top of page

Future of Work | 7 Most In-Demand Soft Skills By Singapore Employers

Updated: Mar 23, 2022

We gave an overview of why soft skills matter in our 5W1H guide. In this article, we dive into what are the soft skills that Singapore employers are looking for and how you can start to build them.


Table of contents

1. Communication

Tips to improve communication skills

2. Work Ethic

Tips to improve work ethic

3. Teamwork

Tips to improve teamwork skills

4. Problem Solving

4 Steps to approach any problems

Tips to improve problem-solving

5. Growth Mindset

Growth mindset vs Fixed mindset

Tips to improve growth mindset

6. Adaptability

Tips to improve adaptability

Actions you can take to be more adaptable

7. Leadership

Tips to improve leadership skills


With rapid globalisation and an increasingly educated workforce, competition has been toughening long before the pandemic hit. Economic indicators have consistently reflected a Singapore economy faced with challenging circumstances. COVID-19 was the final nail to the coffin.

While people have always talked about the importance of soft skills, its urgency and absolute necessity can be felt today. In an uncertain post-pandemic economy, soft skills such as adaptability and creative problem-solving are likely going to make the difference in whether a business sinks or swims.

There are overlaps in recurring mentions of soft skills that Singapore employers are looking for (read this Straits Times Op-ed that provides a landscape view on skills and this CNBC article on how mid-career workers are upskilling). We have found the most comprehensive sweep to be NTUC LearningHub’s Employer Skills survey.

Conducted during Singapore’s Circuit Breaker (April 2020), the survey identifies 10 soft skills that businesses are actively seeking as their top priority.

Top 10 NTUC LearningHub Adaptive Skills
No surprise there that adaptability and resilience skills take the number 1 seat
Top 10 NTUC LearningHub Digital Skills
And of course, digital skills are in-demand with remote work the new norm

With the ‘work-from-home’ era set to stay, it’s also worth mentioning that skillsets in web design (31%) and digital marketing (44%) are amongst the top 10 digital skills identified. A not-so-subtle plug, but while you’re here, check out the courses we have Hatch to help you find employment in these thriving sectors!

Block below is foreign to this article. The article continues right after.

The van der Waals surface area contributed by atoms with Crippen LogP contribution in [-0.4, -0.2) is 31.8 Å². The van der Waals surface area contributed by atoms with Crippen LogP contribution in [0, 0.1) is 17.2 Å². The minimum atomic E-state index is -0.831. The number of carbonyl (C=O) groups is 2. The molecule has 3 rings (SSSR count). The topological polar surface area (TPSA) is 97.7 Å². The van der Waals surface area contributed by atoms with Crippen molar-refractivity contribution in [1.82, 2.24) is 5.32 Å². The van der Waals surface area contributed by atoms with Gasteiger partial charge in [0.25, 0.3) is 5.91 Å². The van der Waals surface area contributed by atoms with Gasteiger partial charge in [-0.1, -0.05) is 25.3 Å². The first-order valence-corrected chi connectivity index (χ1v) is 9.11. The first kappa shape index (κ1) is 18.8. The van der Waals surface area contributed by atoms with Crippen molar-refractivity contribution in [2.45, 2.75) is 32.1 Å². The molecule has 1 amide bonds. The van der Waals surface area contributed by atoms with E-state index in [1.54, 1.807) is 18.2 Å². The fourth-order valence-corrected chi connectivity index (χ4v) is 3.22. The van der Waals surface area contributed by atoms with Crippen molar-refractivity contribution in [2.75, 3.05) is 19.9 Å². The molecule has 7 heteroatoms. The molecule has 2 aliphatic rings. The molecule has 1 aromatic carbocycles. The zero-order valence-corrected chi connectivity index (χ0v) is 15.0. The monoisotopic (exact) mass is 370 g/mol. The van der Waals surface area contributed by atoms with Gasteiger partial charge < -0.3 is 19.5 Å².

Without further ado, here are the 7 soft skills that Singapore employers are looking for (2020 edition)

Communication soft skills

1. Communication

Communication soft skills cover a two-way street: to convey ideas clearly and to listen empathetically to others.

To convey

Great communicators take nuanced approaches when interacting with others in different situations. Take for instance team project discussions which can sometimes lead to unproductive or hurtful clashes of perspectives. An individual who is skilled in communication can tactfully deliver his disagreement while avoiding conflict. Based on their knowledge of their audience’s response, they can adjust their communication styles to articulate ideas with precision and extra sensitiveness when needed.

To listen

Good communicators are also active listeners. This means they put in conscious effort to comprehend what the speaker is saying. While they are at it, they keep an open mind towards new ideas because they seek first to empathise. In the long-term, this establishes rapport and builds trust between colleagues and stakeholders.

Listening soft skill traditional chinese character
For our non-native Chinese speakers, this is the traditional chinese character for "listen"

Some tactics of active listening:

  • Paraphrasing what was said to clarify understanding

  • Asking questions

  • Not interrupting and jumping straight to problem-solving mode

Digital and Non-verbal communication

Digital communication via emails, instant messaging platforms and video conferencing platforms is an undeniable mode of communication in the 21st century working world. Even in written text, subtle cues in tonality are reflective of an individual’s professionalism and friendliness.

Communication can also be implicit through body language and gestures, tonality and facial expressions. Experts generally agree that